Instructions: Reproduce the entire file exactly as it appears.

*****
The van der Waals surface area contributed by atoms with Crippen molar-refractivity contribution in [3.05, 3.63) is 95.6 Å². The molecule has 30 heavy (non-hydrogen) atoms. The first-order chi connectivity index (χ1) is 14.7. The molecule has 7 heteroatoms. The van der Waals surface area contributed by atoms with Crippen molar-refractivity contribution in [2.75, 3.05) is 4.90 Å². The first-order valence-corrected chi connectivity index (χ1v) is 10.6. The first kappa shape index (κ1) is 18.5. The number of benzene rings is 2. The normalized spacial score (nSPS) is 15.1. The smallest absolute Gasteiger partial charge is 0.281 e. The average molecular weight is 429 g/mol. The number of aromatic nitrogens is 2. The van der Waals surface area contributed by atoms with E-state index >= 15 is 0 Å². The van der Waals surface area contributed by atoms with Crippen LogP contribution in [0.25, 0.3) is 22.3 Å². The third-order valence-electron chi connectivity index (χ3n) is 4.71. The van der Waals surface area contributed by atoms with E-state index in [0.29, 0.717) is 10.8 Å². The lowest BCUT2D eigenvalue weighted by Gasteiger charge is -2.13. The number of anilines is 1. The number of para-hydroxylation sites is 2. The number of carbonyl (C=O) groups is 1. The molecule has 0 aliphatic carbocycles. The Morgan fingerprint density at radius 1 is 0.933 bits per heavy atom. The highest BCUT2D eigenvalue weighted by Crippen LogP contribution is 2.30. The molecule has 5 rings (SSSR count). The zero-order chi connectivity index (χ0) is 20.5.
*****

The van der Waals surface area contributed by atoms with Crippen molar-refractivity contribution in [3.05, 3.63) is 95.6 Å². The molecule has 30 heavy (non-hydrogen) atoms. The first-order chi connectivity index (χ1) is 14.7. The molecule has 7 heteroatoms. The van der Waals surface area contributed by atoms with Crippen molar-refractivity contribution in [2.75, 3.05) is 4.90 Å². The first-order valence-corrected chi connectivity index (χ1v) is 10.6. The first kappa shape index (κ1) is 18.5. The number of benzene rings is 2. The normalized spacial score (nSPS) is 15.1. The smallest absolute Gasteiger partial charge is 0.281 e. The average molecular weight is 429 g/mol. The number of aromatic nitrogens is 2. The van der Waals surface area contributed by atoms with E-state index >= 15 is 0 Å². The van der Waals surface area contributed by atoms with Crippen LogP contribution in [0.25, 0.3) is 22.3 Å². The third-order valence-electron chi connectivity index (χ3n) is 4.71. The van der Waals surface area contributed by atoms with E-state index in [0.29, 0.717) is 10.8 Å². The lowest BCUT2D eigenvalue weighted by Gasteiger charge is -2.13. The number of anilines is 1. The number of para-hydroxylation sites is 2. The number of carbonyl (C=O) groups is 1. The molecule has 0 aliphatic carbocycles. The Morgan fingerprint density at radius 1 is 0.933 bits per heavy atom. The highest BCUT2D eigenvalue weighted by Crippen LogP contribution is 2.30. The molecule has 5 rings (SSSR count). The zero-order chi connectivity index (χ0) is 20.5.